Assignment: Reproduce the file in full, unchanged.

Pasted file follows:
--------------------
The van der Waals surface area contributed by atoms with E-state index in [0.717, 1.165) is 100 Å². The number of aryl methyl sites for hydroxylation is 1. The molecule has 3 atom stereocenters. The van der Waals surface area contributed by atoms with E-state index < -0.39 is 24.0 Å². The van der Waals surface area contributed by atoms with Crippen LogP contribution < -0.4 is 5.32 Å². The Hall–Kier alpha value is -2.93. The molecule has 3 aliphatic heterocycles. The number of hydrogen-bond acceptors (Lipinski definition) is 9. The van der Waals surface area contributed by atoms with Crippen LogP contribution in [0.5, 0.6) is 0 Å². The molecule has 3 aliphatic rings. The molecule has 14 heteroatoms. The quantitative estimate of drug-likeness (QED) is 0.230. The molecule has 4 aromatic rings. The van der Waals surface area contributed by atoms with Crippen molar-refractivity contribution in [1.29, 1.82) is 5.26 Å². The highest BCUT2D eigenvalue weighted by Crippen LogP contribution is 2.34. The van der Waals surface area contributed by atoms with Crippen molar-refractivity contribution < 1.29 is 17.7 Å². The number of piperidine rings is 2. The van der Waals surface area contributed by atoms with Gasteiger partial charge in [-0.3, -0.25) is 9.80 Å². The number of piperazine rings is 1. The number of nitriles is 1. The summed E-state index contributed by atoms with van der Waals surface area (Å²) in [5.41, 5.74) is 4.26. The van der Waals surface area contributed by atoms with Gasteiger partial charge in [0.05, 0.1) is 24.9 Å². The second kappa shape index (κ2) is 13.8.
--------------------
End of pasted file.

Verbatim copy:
The van der Waals surface area contributed by atoms with E-state index in [0.717, 1.165) is 100 Å². The number of aryl methyl sites for hydroxylation is 1. The molecule has 3 atom stereocenters. The van der Waals surface area contributed by atoms with E-state index < -0.39 is 24.0 Å². The van der Waals surface area contributed by atoms with Crippen LogP contribution < -0.4 is 5.32 Å². The Hall–Kier alpha value is -2.93. The molecule has 3 aliphatic heterocycles. The number of hydrogen-bond acceptors (Lipinski definition) is 9. The van der Waals surface area contributed by atoms with Crippen LogP contribution in [0.5, 0.6) is 0 Å². The molecule has 3 aliphatic rings. The molecule has 14 heteroatoms. The quantitative estimate of drug-likeness (QED) is 0.230. The molecule has 4 aromatic rings. The van der Waals surface area contributed by atoms with Crippen molar-refractivity contribution in [1.29, 1.82) is 5.26 Å². The highest BCUT2D eigenvalue weighted by Crippen LogP contribution is 2.34. The van der Waals surface area contributed by atoms with Crippen molar-refractivity contribution < 1.29 is 17.7 Å². The number of piperidine rings is 2. The van der Waals surface area contributed by atoms with Gasteiger partial charge in [-0.3, -0.25) is 9.80 Å². The number of piperazine rings is 1. The number of nitriles is 1. The summed E-state index contributed by atoms with van der Waals surface area (Å²) in [5.41, 5.74) is 4.26. The van der Waals surface area contributed by atoms with Gasteiger partial charge in [0.05, 0.1) is 24.9 Å². The second kappa shape index (κ2) is 13.8.